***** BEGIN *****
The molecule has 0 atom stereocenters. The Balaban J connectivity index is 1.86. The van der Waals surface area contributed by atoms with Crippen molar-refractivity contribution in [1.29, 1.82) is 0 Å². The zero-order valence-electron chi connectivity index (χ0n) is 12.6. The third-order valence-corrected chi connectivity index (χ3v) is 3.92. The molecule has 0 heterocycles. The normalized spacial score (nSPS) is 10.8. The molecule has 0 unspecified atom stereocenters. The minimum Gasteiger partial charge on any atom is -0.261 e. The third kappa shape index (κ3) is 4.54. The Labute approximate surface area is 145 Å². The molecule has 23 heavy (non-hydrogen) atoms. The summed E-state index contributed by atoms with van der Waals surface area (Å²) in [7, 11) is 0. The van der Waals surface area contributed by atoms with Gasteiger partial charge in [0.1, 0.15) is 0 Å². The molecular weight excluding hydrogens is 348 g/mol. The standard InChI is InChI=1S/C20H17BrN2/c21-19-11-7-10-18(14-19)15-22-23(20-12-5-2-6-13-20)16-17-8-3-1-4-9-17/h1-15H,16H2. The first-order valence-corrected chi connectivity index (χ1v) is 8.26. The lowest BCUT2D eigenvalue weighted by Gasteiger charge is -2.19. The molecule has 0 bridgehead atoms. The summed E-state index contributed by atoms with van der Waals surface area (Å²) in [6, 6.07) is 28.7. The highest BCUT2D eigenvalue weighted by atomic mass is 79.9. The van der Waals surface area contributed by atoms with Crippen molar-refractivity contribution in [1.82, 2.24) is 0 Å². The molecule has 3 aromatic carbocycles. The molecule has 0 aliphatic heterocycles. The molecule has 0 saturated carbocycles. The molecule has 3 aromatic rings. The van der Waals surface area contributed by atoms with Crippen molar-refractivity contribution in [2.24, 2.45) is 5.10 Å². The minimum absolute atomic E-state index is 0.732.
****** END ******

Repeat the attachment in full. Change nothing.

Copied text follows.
The molecule has 0 atom stereocenters. The Balaban J connectivity index is 1.86. The van der Waals surface area contributed by atoms with Crippen molar-refractivity contribution in [1.29, 1.82) is 0 Å². The zero-order valence-electron chi connectivity index (χ0n) is 12.6. The third-order valence-corrected chi connectivity index (χ3v) is 3.92. The molecule has 0 heterocycles. The normalized spacial score (nSPS) is 10.8. The molecule has 0 unspecified atom stereocenters. The minimum Gasteiger partial charge on any atom is -0.261 e. The third kappa shape index (κ3) is 4.54. The Labute approximate surface area is 145 Å². The molecule has 23 heavy (non-hydrogen) atoms. The summed E-state index contributed by atoms with van der Waals surface area (Å²) in [7, 11) is 0. The van der Waals surface area contributed by atoms with Gasteiger partial charge in [0.1, 0.15) is 0 Å². The molecular weight excluding hydrogens is 348 g/mol. The standard InChI is InChI=1S/C20H17BrN2/c21-19-11-7-10-18(14-19)15-22-23(20-12-5-2-6-13-20)16-17-8-3-1-4-9-17/h1-15H,16H2. The first-order valence-corrected chi connectivity index (χ1v) is 8.26. The lowest BCUT2D eigenvalue weighted by Gasteiger charge is -2.19. The molecule has 0 bridgehead atoms. The summed E-state index contributed by atoms with van der Waals surface area (Å²) in [6, 6.07) is 28.7. The highest BCUT2D eigenvalue weighted by atomic mass is 79.9. The van der Waals surface area contributed by atoms with Crippen molar-refractivity contribution in [1.82, 2.24) is 0 Å². The molecule has 3 aromatic carbocycles. The molecule has 0 aliphatic heterocycles. The molecule has 0 saturated carbocycles. The molecule has 3 aromatic rings. The van der Waals surface area contributed by atoms with Crippen molar-refractivity contribution in [2.24, 2.45) is 5.10 Å². The minimum absolute atomic E-state index is 0.732.